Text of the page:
Finally, in examining the two examples side by side we see the importance of the medium in dictating the way in which information and advice exchange takes place and consequently the way in which trust is negotiated. Online health communities offer an interactive place for advice exchange in relation to decision making (cf. Sillence/Bussey 2017), allowing members to question and explore the personal experiences and the advice they receive. These sort of negotiations take place over time within the context of the OSGs social norms. The ethos of the community, its moderator(s) and members all contribute to an understanding of how people are able to accept some voices and politely reject or ignore others. The broadcast nature of YouTube, however, creates a different environment and one that places a greater onus on the poster to create an authentic voice from the outset. Negotiating trust is something that is more difficult to achieve in this medium with fewer communication norms and a heavier commercial presence. On YouTube the information and advice is, at least initially, offered to all rather than requested by individual members. The broadcast poster therefore has to present a more comprehensive, generic trustworthy message up front and in fact may only have a single opportunity to craft their account. It is important then to note that although the video provides visual evidence, the embodiment of proof (cf. Mazanderani/O’Neill/Powell 2013), the accompanying language and commentary must be supportive, working hard to convey motivations, genuine experience and anticipate queries and challenges.
The changing nature of online health resources presents increasing opportunities for people to share their own experiences and offer others information and advice. The range of peer narratives available also presents a challenge in terms of portraying and recognising a trustworthy account. Traditional trust cues such as markers of medical expertise appear to be less relevant than they used to be in this domain. Lay experts must carefully construct a convincing account of their credentialed expertise through detailed profiles, knowledgeable accounts and impartial advice. For advice seekers there is no single set of reliable cues, they are subjective and as such open to challenge and verification and this takes place in different ways depending on the nature of the medium and the ethos of the community. These studies have added to our understanding of the way in which credibility is both portrayed and perceived by those engaged in the exchange of online health information. Both data sets provide interesting perspectives, and whilst a combination of the two i. e. naturalistic, uncensored narratives alongside in depth interviews would have merit, it may prove logistically and ethically difficult to achieve.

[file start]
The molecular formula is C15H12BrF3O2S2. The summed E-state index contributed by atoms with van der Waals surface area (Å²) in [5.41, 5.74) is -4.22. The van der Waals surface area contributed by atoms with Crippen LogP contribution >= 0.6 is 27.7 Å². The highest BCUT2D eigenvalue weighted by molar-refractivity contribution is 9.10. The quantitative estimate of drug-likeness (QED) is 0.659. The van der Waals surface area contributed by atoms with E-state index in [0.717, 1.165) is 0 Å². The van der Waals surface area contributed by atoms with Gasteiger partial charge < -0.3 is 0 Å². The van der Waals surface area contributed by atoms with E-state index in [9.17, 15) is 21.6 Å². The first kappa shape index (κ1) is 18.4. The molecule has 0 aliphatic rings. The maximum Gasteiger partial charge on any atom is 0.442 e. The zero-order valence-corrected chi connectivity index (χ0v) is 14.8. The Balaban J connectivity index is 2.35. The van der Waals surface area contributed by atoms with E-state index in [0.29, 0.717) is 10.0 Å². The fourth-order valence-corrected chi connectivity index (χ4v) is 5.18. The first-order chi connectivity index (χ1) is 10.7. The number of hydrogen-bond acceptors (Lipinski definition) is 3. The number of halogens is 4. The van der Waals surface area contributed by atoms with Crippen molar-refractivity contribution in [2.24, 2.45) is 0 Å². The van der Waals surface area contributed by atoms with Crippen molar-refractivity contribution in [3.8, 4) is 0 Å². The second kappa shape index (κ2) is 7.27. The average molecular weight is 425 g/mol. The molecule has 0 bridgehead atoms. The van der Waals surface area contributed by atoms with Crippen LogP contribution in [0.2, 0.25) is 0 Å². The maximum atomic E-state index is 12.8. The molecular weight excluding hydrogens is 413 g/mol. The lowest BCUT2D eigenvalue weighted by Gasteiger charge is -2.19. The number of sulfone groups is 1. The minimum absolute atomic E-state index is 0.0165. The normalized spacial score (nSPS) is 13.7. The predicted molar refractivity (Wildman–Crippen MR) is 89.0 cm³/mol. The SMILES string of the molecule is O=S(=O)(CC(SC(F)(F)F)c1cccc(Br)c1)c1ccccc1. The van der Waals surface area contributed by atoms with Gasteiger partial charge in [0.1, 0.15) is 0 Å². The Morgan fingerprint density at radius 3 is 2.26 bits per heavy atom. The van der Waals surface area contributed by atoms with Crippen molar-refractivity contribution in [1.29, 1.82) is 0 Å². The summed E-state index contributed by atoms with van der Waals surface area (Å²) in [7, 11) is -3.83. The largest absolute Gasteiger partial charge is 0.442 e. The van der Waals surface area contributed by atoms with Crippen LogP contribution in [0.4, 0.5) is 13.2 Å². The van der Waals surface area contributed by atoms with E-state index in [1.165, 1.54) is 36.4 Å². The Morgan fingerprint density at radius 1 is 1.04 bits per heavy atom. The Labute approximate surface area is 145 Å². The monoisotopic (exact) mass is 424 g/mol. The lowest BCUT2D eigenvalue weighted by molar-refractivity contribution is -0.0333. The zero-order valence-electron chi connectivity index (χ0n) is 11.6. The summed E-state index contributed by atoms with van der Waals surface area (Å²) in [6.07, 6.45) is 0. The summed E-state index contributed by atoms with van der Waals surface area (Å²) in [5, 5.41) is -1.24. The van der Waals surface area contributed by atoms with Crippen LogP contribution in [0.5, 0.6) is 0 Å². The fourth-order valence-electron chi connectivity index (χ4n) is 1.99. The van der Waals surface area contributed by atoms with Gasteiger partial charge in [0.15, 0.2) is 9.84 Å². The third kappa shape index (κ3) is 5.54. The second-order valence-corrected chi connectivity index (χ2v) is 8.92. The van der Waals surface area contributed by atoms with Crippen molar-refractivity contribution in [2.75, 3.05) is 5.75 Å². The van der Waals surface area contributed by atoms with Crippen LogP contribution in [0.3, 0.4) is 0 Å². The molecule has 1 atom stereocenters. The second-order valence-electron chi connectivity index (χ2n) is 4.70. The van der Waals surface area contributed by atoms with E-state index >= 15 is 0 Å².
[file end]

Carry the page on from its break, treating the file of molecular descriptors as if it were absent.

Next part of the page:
Going forward, we are increasingly interested in the use of video-based narratives as a way of combining both visual and textual information and suggest that these data sources, in particular those which record ongoing health conditions over a longer time period, warrant further investigation across a number of health domains.
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Elizabeth Sillence is a Senior Lecturer in Psychology at Northumbria University, UK and is a founding member of the PaCT (Psychology and Communication Technologies) Lab (www.pactlab.org.uk/). She has a background in psychology and ergonomics and a PhD in Human Computer Interaction. Liz’s research interests are focused on trust and online interactions typically within a health context. This research centres on understanding the factors that impact upon trust and engagement with online health resources. This has often involved either the study of advice exchange within web based forums or has centred on the experiences of people searching for information and advice for themselves or for a friend or family member. She is currently investigating the use of online personal experiences of health and wellbeing in relation to decision making. Liz also studies the development and maintenance of online communities and explores the ethical issues associated with mobile technologies. She has worked on a number of funded projects exploring trust and engagement in health and security settings and has published widely on the issues of trust, e-health and online communities.